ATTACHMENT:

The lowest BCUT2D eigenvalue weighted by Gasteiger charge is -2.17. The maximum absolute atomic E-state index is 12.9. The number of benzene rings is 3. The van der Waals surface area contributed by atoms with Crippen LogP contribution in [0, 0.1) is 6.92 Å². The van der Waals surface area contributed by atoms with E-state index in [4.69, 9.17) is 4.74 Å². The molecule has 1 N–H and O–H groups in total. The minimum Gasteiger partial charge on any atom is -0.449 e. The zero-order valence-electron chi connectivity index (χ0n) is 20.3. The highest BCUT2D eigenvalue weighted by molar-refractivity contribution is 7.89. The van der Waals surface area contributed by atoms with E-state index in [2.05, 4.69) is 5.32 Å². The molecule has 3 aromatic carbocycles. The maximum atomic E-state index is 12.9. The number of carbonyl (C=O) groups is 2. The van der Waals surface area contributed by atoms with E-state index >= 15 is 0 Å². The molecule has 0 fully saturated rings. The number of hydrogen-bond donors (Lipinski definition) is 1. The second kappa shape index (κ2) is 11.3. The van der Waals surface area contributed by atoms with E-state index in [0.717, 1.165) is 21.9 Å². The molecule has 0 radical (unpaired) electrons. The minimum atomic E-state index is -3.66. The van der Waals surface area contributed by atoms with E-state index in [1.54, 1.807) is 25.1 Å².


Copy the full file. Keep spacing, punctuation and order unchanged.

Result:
The lowest BCUT2D eigenvalue weighted by Gasteiger charge is -2.17. The maximum absolute atomic E-state index is 12.9. The number of benzene rings is 3. The van der Waals surface area contributed by atoms with Crippen LogP contribution in [0, 0.1) is 6.92 Å². The van der Waals surface area contributed by atoms with E-state index in [4.69, 9.17) is 4.74 Å². The molecule has 1 N–H and O–H groups in total. The minimum Gasteiger partial charge on any atom is -0.449 e. The zero-order valence-electron chi connectivity index (χ0n) is 20.3. The highest BCUT2D eigenvalue weighted by molar-refractivity contribution is 7.89. The van der Waals surface area contributed by atoms with E-state index in [2.05, 4.69) is 5.32 Å². The molecule has 3 aromatic carbocycles. The maximum atomic E-state index is 12.9. The number of carbonyl (C=O) groups is 2. The van der Waals surface area contributed by atoms with E-state index >= 15 is 0 Å². The molecule has 0 fully saturated rings. The number of hydrogen-bond donors (Lipinski definition) is 1. The second kappa shape index (κ2) is 11.3. The van der Waals surface area contributed by atoms with E-state index in [0.717, 1.165) is 21.9 Å². The molecule has 0 radical (unpaired) electrons. The minimum atomic E-state index is -3.66. The van der Waals surface area contributed by atoms with E-state index in [1.54, 1.807) is 25.1 Å².